Closure at Lost Trail

  • November 01, 2017
  • Posted by Dalia Gladstein

To wrap up the end of the season, our crew’s last hitch before Warm Hearts Warm Homes was at Lost Trail National Wildlife Refuge. The refuge is over 8,000 acres of land that is protected and regulated by the U.S. Fish & Wildlife Service, and was created to be a place for migratory birds, fish, and conservation of other wildlife, both threatened and non-threatened. During our 10 days spent at the refuge, our crew was working alongside Beverly (one of the employees managing the refuge) as she was implementing a plan that was years in the making to repopulate and reintroduce native tree species back into the refuge, drain the existing ponds, and reform the streams throughout the refuge, which would eventually bring back native trout to the area.

Working on this particular project was truly a unique experience and one of the most meaningful hitches to me personally. By planting trees, I felt like there was a direct impact of our efforts—if we were to come back and visit the refuge, we would be able to see the progress of the trees/fish and have the result of our work be right in front of us. By having a vision of what the refuge would look like down the road, I was motivated to plant as many trees as possible during the time we were there.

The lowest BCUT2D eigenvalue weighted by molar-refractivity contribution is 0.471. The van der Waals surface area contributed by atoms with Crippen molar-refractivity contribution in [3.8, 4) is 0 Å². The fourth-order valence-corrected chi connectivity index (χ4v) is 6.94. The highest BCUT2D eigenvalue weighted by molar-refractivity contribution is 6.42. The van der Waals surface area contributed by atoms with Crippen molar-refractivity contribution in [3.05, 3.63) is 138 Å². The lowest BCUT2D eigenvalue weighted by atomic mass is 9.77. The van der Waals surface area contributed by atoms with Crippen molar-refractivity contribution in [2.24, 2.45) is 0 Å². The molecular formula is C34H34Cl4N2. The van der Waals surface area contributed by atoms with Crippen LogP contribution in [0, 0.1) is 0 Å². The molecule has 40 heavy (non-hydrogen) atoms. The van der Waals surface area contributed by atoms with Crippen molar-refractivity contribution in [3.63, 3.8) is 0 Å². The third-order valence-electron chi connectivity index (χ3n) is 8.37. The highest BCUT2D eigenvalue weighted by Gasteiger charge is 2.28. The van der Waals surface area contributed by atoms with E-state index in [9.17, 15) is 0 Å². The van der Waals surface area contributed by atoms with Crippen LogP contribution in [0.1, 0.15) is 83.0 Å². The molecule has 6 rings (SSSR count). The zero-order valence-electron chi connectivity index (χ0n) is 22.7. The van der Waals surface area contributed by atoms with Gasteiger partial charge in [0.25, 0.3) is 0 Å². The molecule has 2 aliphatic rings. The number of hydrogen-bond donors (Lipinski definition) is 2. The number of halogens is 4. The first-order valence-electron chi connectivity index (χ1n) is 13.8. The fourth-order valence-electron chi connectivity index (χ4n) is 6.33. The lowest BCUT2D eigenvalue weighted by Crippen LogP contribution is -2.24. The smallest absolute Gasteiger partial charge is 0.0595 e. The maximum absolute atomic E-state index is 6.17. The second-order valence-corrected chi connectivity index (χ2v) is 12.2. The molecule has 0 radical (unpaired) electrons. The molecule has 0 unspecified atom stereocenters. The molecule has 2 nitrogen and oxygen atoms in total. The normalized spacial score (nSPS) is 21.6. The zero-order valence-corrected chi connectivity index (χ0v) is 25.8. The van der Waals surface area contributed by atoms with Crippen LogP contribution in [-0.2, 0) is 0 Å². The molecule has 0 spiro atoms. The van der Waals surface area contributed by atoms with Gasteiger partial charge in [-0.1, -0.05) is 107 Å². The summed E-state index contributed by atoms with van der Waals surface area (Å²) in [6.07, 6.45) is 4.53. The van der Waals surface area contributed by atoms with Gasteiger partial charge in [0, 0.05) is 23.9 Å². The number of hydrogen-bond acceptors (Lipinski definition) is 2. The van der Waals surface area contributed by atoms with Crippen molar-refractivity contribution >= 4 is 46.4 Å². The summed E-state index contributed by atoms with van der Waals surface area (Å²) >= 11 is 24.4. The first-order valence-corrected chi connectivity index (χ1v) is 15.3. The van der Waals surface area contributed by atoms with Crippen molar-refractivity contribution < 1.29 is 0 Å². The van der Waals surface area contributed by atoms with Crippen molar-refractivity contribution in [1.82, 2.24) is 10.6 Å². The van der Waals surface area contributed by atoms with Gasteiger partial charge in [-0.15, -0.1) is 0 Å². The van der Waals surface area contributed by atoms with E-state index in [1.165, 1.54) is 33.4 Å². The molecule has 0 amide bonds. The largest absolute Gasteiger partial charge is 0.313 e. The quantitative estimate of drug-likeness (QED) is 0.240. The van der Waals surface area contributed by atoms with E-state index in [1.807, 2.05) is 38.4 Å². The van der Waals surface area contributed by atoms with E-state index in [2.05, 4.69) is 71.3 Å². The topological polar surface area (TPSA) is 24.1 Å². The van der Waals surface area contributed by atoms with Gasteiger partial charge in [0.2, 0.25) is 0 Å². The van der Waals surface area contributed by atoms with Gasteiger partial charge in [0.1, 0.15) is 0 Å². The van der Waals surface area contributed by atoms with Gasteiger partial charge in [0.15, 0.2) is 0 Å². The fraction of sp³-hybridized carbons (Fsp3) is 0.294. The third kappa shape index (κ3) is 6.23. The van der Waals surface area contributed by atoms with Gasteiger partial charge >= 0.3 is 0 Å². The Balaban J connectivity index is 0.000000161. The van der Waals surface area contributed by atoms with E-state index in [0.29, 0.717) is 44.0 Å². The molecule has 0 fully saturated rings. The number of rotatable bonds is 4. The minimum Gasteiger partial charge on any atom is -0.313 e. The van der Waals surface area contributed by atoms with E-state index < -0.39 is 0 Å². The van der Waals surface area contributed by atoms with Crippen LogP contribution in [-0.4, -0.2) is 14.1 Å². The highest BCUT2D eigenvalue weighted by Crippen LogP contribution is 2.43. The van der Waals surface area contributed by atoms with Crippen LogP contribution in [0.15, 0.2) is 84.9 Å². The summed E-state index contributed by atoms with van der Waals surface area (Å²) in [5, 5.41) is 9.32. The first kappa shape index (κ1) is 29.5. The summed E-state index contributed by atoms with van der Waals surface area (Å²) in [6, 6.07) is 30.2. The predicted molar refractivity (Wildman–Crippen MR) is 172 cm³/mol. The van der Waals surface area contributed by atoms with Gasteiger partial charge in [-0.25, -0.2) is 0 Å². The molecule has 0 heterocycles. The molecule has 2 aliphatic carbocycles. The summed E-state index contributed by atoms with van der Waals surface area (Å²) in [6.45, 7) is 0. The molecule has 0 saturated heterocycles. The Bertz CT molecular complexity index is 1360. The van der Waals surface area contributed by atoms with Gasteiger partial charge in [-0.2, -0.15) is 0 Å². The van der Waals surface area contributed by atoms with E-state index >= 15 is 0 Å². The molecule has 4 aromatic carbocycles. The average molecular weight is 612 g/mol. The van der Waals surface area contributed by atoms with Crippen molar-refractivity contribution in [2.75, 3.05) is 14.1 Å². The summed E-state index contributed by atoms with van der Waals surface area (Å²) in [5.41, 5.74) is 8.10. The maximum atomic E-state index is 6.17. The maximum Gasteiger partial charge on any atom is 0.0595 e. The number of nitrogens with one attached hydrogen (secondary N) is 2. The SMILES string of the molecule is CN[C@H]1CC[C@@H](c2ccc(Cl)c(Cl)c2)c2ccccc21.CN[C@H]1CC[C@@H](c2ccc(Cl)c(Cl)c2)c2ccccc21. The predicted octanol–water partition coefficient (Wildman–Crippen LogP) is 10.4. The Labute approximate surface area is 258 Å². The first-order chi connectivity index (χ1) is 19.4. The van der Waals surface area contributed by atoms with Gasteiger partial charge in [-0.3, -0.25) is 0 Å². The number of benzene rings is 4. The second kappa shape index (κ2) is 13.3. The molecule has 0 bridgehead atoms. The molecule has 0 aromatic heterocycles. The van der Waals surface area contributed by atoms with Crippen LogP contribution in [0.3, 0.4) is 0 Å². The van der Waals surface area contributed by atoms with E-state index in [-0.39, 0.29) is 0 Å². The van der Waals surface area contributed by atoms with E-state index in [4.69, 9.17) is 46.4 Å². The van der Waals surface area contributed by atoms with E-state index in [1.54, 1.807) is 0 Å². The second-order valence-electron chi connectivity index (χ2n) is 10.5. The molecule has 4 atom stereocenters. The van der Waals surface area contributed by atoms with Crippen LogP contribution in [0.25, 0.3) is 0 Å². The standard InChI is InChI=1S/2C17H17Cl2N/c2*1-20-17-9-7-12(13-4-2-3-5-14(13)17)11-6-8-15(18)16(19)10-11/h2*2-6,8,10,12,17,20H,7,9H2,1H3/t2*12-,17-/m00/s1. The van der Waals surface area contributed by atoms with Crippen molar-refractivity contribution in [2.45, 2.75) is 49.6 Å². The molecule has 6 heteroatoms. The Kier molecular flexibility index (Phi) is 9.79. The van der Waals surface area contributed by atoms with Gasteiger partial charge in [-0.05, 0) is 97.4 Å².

Working with a project partner like Beverly made the experience so much more enjoyable and meaningful. She had so much knowledge about the different wildlife on the refuge – from birds, to elk, to bats…she would take us to various points around the refuge, and tell us about the different animals she was monitoring and show us the instruments she would use to track them, such as sound recorders to identify different bat species.  Beverly told us about what the land looked like before it became a refuge, and gave us a lot of historical information about the area, including fascinating stories about when railroads were being built on what is presently refuge land. Beverly also baked for us and gave us treats every day!

Having this particular hitch be at the very end of our season, I felt a great sense of closure. By working on a project so close to Kalispell (especially right after coming back from a month in Utah with my crew), I felt as if were directly contributing to bettering our environment close to home, and learning about the area too. The nature of the project itself was great in the sense that I have the opportunity to monitor its progress whenever I would want to visit the refuge; generations hundreds of years in the future would even be able to see what I can say I took a part in helping bring to life (literally!).


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